In my continuing quest to understand people, I have been thinking a lot lately about what the differences are between people who believe in helping lots of people through social programs and people who believe that capitalism is a fair system. These are obviously simplified statements.
My belief for a long time has been that we need to spend money as a country on helping out people who don’t have options and are stuck in poverty. I very much continue to believe this. There a many stories of people who just can’t get out of poverty because things keep going wrong. This is why we have a safety net. And people, including me, argue that this safety net is extremely thin and has a ton of holes in it.
Others, it seems, believe in providing tax breaks for the “job creators”, figuring that money will trickle down to those who do the work. This is sort of like a “rising tide lifts all boats” argument, in that the rich people get richer and the rest of the people gain because of this in some way.
How do you balance the amount of money that is spent on a safety net versus on other things, such as basic science, defense (which you could argue spends a fair bit of money on basic technology advancement), tax breaks, and other programs that help the relatively wealthy in America?
This is a pretty hard question to answer, since, if you don’t spend money on programs that advance our technology, then, by definition, our technological progress grinds to a halt. Since most products like computers, the internet, touch-screen technologies, robotics, artificial intelligence, and other things that we take for granted all of the time derive from basic research, it is hard to imagine the ramifications if we stopped funding these things. But, if we were to invest even more in these new technologies, then people who are suffering would suffer even more.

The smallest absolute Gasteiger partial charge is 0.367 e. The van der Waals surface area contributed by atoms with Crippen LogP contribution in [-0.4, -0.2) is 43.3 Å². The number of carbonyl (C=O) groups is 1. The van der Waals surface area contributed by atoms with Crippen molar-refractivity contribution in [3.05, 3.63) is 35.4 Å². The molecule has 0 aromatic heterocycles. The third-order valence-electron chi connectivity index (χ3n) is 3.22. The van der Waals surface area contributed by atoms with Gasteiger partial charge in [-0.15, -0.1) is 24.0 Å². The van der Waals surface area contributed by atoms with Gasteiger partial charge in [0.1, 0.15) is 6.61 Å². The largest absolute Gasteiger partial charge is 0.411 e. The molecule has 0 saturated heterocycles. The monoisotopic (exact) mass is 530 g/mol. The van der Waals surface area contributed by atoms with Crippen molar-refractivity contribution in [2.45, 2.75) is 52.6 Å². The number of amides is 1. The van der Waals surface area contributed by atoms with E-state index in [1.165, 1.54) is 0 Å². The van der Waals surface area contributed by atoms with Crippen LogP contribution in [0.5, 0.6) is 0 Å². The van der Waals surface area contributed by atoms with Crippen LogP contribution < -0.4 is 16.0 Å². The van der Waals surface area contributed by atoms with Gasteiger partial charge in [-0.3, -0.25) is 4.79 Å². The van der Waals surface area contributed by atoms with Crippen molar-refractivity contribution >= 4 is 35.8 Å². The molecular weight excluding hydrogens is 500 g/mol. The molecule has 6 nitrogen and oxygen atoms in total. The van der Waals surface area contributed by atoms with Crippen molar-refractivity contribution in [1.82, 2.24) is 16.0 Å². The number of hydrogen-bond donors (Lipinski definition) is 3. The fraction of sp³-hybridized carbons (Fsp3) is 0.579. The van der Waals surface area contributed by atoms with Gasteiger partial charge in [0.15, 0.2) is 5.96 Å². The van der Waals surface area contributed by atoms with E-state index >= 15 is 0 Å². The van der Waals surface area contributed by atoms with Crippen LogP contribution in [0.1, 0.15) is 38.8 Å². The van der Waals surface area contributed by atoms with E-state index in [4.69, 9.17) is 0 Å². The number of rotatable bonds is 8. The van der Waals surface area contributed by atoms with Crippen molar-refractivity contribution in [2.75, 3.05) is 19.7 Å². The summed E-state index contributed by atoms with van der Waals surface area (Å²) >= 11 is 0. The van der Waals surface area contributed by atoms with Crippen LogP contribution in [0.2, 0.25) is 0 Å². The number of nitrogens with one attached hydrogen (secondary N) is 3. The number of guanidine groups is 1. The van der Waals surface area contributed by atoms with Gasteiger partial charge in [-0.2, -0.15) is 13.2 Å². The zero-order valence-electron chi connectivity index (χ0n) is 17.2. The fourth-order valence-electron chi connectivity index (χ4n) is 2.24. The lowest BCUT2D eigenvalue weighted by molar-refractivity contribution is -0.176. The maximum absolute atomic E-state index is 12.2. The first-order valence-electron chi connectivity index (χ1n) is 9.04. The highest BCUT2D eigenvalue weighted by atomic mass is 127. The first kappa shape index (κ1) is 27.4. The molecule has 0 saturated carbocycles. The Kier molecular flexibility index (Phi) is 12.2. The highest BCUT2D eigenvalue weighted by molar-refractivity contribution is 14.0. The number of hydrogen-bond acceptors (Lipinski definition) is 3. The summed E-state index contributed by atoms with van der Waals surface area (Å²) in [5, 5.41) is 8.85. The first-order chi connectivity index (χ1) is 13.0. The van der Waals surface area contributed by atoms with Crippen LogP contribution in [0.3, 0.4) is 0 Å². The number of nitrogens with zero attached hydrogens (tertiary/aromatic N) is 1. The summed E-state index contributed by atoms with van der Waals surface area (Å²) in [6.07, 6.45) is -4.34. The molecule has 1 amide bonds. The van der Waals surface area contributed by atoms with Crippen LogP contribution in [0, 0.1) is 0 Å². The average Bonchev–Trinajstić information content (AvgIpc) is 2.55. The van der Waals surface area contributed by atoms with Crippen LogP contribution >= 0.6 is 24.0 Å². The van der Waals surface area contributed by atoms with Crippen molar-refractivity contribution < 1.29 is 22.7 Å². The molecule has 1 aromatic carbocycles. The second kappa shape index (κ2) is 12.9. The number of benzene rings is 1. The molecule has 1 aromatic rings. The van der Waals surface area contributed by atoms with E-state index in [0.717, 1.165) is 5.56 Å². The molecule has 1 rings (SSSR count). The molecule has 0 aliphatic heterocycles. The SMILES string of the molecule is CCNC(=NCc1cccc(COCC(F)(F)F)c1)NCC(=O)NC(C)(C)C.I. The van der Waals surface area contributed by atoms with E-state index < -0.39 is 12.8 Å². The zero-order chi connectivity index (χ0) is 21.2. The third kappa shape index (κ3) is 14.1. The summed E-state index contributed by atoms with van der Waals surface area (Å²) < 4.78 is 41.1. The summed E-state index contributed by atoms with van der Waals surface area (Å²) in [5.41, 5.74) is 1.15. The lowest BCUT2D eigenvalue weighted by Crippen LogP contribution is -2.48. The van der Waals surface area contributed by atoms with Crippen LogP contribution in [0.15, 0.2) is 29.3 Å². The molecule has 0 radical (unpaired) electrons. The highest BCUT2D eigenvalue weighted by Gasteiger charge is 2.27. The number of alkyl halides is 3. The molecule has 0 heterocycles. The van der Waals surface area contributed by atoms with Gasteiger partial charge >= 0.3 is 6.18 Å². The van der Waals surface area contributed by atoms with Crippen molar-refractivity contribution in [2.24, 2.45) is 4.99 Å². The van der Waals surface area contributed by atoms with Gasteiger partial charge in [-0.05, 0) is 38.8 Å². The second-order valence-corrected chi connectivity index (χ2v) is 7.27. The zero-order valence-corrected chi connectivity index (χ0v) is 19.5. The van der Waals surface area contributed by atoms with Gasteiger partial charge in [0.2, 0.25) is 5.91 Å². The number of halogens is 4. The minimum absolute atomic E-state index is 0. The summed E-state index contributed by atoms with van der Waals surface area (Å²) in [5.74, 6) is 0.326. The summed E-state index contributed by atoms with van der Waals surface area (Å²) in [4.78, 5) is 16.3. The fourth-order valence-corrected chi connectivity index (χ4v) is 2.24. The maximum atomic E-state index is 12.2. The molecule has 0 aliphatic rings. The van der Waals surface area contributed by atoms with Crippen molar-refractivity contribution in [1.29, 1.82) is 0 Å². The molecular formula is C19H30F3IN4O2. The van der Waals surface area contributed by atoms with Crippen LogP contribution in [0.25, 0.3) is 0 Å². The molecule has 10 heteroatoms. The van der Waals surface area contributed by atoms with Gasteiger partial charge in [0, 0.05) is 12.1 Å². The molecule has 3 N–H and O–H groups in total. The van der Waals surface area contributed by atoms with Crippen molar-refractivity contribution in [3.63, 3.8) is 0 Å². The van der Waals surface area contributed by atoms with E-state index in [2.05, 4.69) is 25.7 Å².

On a podcast that I listen to, one of the people were talking about how the size of cities helps to determine how much those cities can help to advance the technology and basic improvements in the world. The other person noted that, while that might be true, larger cities cost a lot more money to live in and basically make it miserable for all of the people who are just trying to make a living. As the city grows, the disparity between the richest and the poorest becomes larger, and the poorest suffer more and more. So, while the world may benefit, the poorest suffer.
This struck me as profound – in order for our society to actually make progress, there needs to be some way for scientists, businesses and entrepreneurs make it worth their while to put in the massive effort that it takes to invent new technologies, theories, and methods. These things sometimes helping everyone in the world.
The question really becomes, how do you balance the needs of the poor and needy with the need/desire to continuously progress as a society? Would we give up searching for cancer treatments if we could give 100,000 people slightly better lives? How do you draw the line?
In some ways, this is the struggle between democrats and republicans – democrats tend to want to push the line more towards helping people, and argue that you would not give up on too much technological development by doing so, while republicans would like less money to go towards helping people, since technological developments will help all people. The truth is that both sides are probably right, and there needs to be a real balance.